Spotlight on Indian writers at Paris book fair

22nd March 2007, Comments 0 comments

PARIS, March 22, 2007 (AFP) - With Indian writers reaping awards and topping best-seller lists worldwide, the Paris book fair is putting the spotlight on the country's literary output at this year's edition of its annual fair.

PARIS, March 22, 2007 (AFP) - With Indian writers reaping awards and topping best-seller lists worldwide, the Paris book fair is putting the spotlight on the country's literary output at this year's edition of its annual fair.

"Indian authors are based everywhere, express themselves everywhere, publish everywhere, and the entire world is beginning to take interest in this immense reservoir of talent," said Dominique Vitalyos, an advisor at the National Book Centre (CNL).

Some 30 Indian novelists, both from the diaspora and India, have been invited to take part in talks on Indian literature during the five-day fair, March 23 to March 27, which last year attracted 174,000 visitors.

Among those invited are Vikram Seth, a poet and novelist often cited as the star of India's new generation of novelists, who notably penned "The Golden Gate", set in California, and "An Equal Music", set in contemporary Europe.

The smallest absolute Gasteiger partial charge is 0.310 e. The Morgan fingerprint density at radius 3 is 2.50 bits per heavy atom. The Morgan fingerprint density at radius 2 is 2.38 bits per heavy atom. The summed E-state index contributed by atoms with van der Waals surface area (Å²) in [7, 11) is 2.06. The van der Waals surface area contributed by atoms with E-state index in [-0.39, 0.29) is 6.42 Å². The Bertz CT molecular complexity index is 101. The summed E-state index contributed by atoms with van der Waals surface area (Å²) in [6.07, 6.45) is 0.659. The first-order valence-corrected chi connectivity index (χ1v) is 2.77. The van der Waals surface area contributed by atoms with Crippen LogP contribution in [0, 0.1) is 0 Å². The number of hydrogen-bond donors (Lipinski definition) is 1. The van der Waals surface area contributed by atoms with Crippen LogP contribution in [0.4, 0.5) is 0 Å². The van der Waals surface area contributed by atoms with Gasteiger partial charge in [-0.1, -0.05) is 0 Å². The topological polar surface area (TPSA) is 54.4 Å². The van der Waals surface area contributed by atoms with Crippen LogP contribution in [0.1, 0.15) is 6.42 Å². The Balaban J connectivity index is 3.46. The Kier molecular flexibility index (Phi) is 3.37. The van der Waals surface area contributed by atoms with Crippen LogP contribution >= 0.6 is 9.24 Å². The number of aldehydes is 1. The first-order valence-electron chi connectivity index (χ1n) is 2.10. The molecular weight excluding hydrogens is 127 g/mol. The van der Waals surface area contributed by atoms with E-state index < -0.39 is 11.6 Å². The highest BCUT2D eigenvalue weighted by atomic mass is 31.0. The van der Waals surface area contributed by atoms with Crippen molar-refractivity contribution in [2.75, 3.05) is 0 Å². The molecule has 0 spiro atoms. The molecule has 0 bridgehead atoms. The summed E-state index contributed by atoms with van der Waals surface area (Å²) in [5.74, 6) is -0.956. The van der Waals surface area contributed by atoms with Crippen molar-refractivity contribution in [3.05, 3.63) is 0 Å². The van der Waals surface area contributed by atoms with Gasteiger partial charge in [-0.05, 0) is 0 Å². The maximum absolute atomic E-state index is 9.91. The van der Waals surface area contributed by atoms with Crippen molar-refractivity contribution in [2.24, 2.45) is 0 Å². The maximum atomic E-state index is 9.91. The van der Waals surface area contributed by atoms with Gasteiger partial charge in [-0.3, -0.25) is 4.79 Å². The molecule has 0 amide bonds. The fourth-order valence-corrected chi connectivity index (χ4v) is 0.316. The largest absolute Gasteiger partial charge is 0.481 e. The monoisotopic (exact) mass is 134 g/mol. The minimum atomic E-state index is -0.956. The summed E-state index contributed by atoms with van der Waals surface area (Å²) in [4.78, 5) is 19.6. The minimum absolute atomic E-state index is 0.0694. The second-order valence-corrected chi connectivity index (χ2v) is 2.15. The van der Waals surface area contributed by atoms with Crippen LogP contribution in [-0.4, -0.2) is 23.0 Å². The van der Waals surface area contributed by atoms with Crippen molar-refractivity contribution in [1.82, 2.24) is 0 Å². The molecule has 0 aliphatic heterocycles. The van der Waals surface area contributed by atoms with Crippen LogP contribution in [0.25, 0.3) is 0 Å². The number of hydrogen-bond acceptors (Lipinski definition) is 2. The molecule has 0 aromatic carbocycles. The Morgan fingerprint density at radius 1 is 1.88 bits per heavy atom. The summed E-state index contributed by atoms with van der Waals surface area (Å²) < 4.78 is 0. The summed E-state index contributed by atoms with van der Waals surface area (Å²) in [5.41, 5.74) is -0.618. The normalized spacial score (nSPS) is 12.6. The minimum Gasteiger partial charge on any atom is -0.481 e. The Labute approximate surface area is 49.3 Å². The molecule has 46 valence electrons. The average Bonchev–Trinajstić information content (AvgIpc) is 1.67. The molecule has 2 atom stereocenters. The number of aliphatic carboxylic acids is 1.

Journalist-turned-writer Tarun Tejpal, whose "The Alchemy of Desire" won rave reviews worldwide will also be in Paris, along with Abha Dawesar, author of "That Summer in Paris" and "Babyji" (being released in French at the fair) and Shashi Deshpande, whose novels include "That Long Silence."

Western interest in Indian writers grew in 1989 when Iranian clerics issued a fatwa against Salman Rushdie for his "Satanic Verses", said Marc Parent, a foreign literature editor at French publishing house Buchet-Chastel, which specialises in Indian works.

Readers and publishers alike, he said, then discovered contemporary Indian writers who differed with novelists from the post-colonial period.

Eight years later, when Arundhati Roy carried off the Booker prize for "The God of Small Things," both English-speaking and French publishers intensified efforts to find new Indian writers.

Interest grew even further in 2001, the year the Nobel Literature Prize went to V.S. Naipaul, and currently even small French publishing houses offer Indian works.

"There is a huge demand for foreign writers. Readers enjoy the narrative tradition, they want a good story, and that is part of the tradition of the great Indian novels," Parent said.

A French translation of Tarun Tejpal has sold 60,000 copies and the success in France of works by Vikram Seth and Amitav Ghosh testify to cultural globalisation.

"Writers from the diaspora (such as Seth) most often write about immigration, which is another reason why Westerners are interested in the books," Parent said.

Women are prominent among India's new generation of novelists, with Kiran Desai, who is 35, winning the 2006 Booker Prize for her second book, "The Inheritance of Loss", which portrays several generations living in India, Britain and the United States.

Copyright AFP

Subject: French news

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